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Serpa v. State

Supreme Court of Delaware

July 30, 2013

ANTONIO SERPA, Defendant Below-Appellant,
v.
STATE OF DELAWARE, Plaintiff Below-Appellee.

Submitted: June 26, 2013.

Superior Court of the State of Delaware in and for Sussex County Cr. ID No. 1106001209.

Before HOLLAND, BERGER and JACOBS, Justices.

ORDER

CAROLYN BERGER, Justice.

This 30th day of July 2013, upon consideration of the appellant's opening brief and the appellee's motion to affirm pursuant to Supreme Court Rule 25(a), it appears to the Court that:

(1) The defendant-appellant, Antonio Serpa, filed an appeal from the Superior Court's March 14, 2013 order denying his motion for postconviction relief pursuant to Superior Court Criminal Rule 61. The plaintiff-appellee, the State of Delaware, has moved to affirm the Superior Court's judgment on the ground that it is manifest on the face of the opening brief that the appeal is without merit.[1] We agree and affirm.

(2) The record before us reflects that, in June 2011, Antonio Serpa was arrested on drug charges and violations of probation ("VOPs"). His brother, Miguel, was arrested at the same time. A lawyer with the Office of the Public Defender was assigned to Miguel's case and met with him on June 22, 2011. On July 1, 2011, Miguel retained private counsel. On July 12, 2011, the same public defender who had been assigned to represent Miguel was assigned to Antonio's case. The affidavit submitted by the public defender in the Superior Court reflects that she only discussed court procedures with Miguel and no substantive legal issues, since the indictment was sealed and no evidentiary information was available.

(3) On October 18, 2011, Antonio Serpa, represented by the public defender who had been assigned to Miguel's case, entered a plea of guilty to Conspiracy in the Second Degree and two counts of Delivery of Cocaine. He also acknowledged three VOPs. After being declared a habitual offender, [2] he was sentenced to 1 year of Level V incarceration on his conspiracy conviction, to 20 years at Level V, to be suspended after 14 years for 18 months of probation on his first drug conviction and to 10 years at Level V, to be suspended after 3 years for decreasing levels of supervision on his second drug conviction. Serpa was sentenced on his first VOP to 4 years at Level V, to be suspended for probation. He was discharged as unimproved on his remaining VOPs. Serpa did not appeal his convictions.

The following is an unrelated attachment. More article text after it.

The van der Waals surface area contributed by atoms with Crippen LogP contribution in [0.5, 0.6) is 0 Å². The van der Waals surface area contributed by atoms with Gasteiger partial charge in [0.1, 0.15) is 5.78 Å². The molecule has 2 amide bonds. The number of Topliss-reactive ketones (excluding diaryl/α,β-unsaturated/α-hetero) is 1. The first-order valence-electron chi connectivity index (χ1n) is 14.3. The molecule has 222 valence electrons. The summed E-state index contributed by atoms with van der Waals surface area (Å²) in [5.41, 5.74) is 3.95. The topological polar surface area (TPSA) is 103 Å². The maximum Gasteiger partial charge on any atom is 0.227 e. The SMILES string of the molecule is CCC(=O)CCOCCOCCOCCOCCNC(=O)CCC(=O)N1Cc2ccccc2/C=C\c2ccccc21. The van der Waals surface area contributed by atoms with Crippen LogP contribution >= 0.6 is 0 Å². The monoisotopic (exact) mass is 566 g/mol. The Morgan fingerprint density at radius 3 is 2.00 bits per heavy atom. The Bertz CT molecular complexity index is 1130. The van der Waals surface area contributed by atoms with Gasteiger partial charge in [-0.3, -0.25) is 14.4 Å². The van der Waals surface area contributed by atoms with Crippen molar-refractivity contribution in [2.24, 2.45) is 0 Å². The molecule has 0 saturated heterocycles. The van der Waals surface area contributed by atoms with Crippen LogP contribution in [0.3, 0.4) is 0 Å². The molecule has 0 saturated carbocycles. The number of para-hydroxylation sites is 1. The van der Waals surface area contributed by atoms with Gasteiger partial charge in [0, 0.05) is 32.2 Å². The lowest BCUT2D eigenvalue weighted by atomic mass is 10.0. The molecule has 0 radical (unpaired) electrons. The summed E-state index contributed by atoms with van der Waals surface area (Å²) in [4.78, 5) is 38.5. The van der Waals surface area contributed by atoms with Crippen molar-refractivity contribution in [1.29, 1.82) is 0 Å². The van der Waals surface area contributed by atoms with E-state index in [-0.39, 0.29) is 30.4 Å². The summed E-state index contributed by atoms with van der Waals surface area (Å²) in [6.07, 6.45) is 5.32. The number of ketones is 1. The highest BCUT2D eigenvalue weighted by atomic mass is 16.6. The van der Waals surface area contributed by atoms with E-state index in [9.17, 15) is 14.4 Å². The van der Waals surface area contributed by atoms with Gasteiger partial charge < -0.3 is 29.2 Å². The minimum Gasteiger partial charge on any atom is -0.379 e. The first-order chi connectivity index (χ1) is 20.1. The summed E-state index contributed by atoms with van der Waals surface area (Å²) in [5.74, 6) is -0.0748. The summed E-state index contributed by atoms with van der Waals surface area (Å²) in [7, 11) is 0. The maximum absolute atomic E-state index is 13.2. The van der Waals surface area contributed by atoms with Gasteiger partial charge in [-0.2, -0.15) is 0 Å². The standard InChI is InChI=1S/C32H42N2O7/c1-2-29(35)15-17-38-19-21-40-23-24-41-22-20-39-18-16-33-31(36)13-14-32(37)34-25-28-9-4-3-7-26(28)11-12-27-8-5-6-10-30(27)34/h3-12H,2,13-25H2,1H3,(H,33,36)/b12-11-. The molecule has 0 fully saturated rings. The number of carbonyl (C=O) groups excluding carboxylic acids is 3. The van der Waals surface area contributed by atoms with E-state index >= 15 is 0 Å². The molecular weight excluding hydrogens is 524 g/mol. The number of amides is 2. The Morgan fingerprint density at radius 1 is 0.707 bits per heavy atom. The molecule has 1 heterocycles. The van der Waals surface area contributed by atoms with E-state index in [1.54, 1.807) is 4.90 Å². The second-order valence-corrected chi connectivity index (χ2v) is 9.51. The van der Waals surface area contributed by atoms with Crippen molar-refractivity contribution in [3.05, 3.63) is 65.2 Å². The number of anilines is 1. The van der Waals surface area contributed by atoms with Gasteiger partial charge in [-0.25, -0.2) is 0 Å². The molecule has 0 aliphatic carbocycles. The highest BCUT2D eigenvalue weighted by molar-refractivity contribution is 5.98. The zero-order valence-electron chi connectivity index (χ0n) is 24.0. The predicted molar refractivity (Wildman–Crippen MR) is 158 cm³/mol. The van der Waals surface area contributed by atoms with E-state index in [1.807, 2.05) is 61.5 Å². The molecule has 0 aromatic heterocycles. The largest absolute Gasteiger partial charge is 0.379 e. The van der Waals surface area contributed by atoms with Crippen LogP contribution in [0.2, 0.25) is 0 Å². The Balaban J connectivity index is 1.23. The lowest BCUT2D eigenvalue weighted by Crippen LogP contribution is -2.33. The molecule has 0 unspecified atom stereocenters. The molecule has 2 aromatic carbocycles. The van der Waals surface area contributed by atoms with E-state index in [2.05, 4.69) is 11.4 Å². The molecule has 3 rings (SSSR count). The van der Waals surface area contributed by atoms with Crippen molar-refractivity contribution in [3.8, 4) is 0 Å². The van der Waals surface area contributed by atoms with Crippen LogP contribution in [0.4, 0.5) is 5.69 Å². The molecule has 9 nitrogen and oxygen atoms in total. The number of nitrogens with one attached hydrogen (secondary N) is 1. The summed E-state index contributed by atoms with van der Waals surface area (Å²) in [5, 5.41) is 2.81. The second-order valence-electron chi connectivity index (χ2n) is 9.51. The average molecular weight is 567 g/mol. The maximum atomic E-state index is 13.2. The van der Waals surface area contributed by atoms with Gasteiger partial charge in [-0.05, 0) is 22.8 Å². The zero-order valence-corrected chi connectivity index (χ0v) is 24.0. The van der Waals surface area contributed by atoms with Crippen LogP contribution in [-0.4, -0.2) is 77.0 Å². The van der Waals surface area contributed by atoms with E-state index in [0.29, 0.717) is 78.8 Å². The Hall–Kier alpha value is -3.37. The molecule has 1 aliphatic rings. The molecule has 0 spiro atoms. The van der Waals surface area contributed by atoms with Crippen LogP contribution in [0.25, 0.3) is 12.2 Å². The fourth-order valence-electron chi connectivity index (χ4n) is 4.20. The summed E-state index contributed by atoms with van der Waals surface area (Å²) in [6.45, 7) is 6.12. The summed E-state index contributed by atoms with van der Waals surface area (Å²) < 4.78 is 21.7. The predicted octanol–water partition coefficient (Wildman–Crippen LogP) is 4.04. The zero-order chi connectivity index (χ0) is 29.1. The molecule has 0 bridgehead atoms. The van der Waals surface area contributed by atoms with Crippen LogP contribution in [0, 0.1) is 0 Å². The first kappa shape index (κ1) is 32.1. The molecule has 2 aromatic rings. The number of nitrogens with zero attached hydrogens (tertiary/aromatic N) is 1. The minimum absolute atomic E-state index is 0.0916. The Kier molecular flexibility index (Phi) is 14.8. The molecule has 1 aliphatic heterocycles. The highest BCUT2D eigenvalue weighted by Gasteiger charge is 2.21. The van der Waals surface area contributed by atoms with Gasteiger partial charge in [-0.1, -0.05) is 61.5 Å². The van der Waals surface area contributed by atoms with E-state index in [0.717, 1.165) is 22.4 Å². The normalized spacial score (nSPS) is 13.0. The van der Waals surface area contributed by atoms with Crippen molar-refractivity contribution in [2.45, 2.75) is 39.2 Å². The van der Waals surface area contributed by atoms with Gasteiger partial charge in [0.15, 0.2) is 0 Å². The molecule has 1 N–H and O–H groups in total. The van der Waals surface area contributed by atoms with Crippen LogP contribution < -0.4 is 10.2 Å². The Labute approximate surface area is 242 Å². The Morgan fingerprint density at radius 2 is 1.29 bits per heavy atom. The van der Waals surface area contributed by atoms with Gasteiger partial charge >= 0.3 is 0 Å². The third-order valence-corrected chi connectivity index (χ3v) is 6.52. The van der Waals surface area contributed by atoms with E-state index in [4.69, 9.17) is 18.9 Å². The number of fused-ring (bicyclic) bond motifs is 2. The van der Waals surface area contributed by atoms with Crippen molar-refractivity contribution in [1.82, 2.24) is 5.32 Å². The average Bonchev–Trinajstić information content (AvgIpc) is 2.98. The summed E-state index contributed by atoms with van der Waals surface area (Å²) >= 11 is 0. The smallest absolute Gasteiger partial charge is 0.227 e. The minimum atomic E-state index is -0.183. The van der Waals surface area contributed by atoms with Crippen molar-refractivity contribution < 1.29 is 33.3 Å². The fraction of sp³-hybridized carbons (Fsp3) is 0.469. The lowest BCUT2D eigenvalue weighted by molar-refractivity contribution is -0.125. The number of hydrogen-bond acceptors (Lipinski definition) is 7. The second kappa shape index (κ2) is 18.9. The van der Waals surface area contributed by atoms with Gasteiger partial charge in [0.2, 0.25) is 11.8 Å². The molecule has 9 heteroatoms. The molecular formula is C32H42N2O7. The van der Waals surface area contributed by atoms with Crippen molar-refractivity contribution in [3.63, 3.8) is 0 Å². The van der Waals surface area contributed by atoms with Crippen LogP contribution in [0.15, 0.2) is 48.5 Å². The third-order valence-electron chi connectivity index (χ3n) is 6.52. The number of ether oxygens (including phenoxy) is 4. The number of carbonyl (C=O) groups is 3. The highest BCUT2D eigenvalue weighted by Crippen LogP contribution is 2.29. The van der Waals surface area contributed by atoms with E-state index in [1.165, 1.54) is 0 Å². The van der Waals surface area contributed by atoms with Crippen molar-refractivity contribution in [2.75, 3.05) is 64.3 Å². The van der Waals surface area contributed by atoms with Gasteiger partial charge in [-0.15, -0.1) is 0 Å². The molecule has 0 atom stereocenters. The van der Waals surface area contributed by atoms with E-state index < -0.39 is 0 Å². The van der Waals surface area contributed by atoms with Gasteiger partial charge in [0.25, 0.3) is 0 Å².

(4) In his appeal from the Superior Court's denial of his motion for postconviction relief, Serpa claims that the public defender who represented him in connection with his guilty pleas had a conflict of interest because she also represented his brother, Miguel. Serpa contends that the public defender provided ineffective assistance as a result of the conflict of interest.

(5) When considering a motion for postconviction relief pursuant to Rule 61, the Superior Court must first determine whether the defendant has met the procedural requirements of the rule before considering the merits of the motion.[3] In this case, Serpa's claim is barred as untimely pursuant to Rule 61(i) (1) because his postconviction motion raising that claim, which was due to be filed on or before November 17, 2012, [4] was not filed until December 11, 2012.

(6) Even if Serpa's motion had been timely filed, it is without merit. An application for postconviction relief alleging a conflict of interest must specifically identify the nature of the alleged conflict and make a concrete showing of actual prejudice.[5] Similarly, an application for postconviction relief on the ground of ineffective assistance of counsel must set forth and substantiate concrete allegations of actual prejudice as a result of counsel's unprofessional errors.[6] Serpa has failed to support his claims by demonstrating that any alleged error on the part of his counsel resulted in prejudice to him. As such, we conclude that the Superior Court properly denied Serpa's postconviction motion.

(7) It is manifest on the face of the opening brief that this appeal is without merit because the issues presented are controlled by settled Delaware law and, to the extent that judicial discretion is implicated, there was no abuse of discretion.

NOW, THEREFORE, IT IS ORDERED that the State's motion to affirm is GRANTED. The judgment of the Superior Court is AFFIRMED.


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